Student Learns the Value of Hard Work
Saturday, January 4, 2013
Patrick Davis has learned the value of hard work and volunteerism the hard way.
Growing up in Harlingen, there were nights when Davis didn't have a place to spend the night. He slept in parks or anywhere he could find a warm bed.
Now 22 years old, Davis is a student at Texas State Technical College and the father of three-year old Misael.
Davis has come a long way from his "misguided" youth. From practically leading a vagabond life filled with drug use to caring for his son and the community around him, Davis' transformation isn't anything short of astounding.
Davis frequently helps the Service Squad, a volunteer group at TSTC, in the various projects the group is undertaking at the moment. From helping Harlingen Proud beautify the city to helping build homes through Habitat for Humanity, Davis is a regular on the volunteer circuit.
"Growing up there were many nights I slept in parks," Davis said. "If I could help build a home for someone through Habitat and give someone a chance to have a home, that's what I'm going to do."
Davis is in his third semester at TSTC in the Computer System Management Technology program. Davis said he's been "interested" in computers since the age of 12 and recently decided he wanted to make a career of it.
"I wanted to be a surgeon but I couldn't do it," Davis said. "I have neurological tremors and my hands shake so I couldn't be a surgeon. But I still wanted to do something technical. I decided to make a career out of computers instead of just a hobby. I always fixed computers but no one wants to pay you unless you're certified."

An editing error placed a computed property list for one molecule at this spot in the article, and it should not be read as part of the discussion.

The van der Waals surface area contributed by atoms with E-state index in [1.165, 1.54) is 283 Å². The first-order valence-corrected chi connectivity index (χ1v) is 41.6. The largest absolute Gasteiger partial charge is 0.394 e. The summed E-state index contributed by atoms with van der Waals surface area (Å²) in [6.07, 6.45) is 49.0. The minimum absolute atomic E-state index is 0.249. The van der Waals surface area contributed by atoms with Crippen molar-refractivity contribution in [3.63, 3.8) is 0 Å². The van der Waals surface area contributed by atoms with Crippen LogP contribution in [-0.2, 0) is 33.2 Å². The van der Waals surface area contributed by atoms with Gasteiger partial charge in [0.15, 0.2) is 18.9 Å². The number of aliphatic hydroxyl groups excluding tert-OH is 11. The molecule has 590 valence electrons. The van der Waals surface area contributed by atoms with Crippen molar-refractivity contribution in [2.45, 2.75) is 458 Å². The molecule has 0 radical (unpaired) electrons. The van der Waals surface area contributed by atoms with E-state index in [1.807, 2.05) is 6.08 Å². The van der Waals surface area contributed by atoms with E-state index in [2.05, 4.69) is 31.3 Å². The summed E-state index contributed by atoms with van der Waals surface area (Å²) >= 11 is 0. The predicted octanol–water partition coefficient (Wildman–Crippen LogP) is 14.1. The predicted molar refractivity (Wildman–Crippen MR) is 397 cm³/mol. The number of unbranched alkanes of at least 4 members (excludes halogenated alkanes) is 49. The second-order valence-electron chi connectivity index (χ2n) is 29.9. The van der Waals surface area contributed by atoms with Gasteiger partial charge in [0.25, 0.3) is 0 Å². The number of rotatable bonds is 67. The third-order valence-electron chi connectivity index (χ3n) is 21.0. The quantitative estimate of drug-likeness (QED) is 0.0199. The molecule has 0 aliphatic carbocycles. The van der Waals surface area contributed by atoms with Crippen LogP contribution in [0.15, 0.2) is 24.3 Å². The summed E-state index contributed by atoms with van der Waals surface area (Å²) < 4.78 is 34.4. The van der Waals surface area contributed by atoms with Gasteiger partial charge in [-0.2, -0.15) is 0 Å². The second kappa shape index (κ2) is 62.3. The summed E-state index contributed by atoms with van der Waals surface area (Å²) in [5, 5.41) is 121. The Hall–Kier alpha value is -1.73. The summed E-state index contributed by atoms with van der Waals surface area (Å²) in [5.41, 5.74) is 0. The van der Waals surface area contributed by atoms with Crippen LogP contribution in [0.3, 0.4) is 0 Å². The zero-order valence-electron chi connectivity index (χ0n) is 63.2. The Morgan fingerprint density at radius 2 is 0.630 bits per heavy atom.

As a byproduct of his younger days, Davis dropped out of high school. After several expulsions, Davis said he just stopped going to school."
But when he found out he was going to be a father, he knew he had to turn his life around and make things right.
Davis earned his GED from TSTC in 2008. When his son was old enough for daycare, Davis said he enrolled at TSTC to earn his college degree.
"I was messing up my life and I didn't want to do that anymore," Davis said. "I stopped doing drugs and I decided to become a productive member of society."
Once on campus, he discovered the opportunity to volunteer and hasn't looked back.
"It's a great chance to go out and meet people on campus and in the community, Davis said. "If we're not going to lend a hand and help our community become a better place, our kids are going to suffer. I have a kid now and I want what's best for him. So what better way to spend my time than to help make our community a better place for him."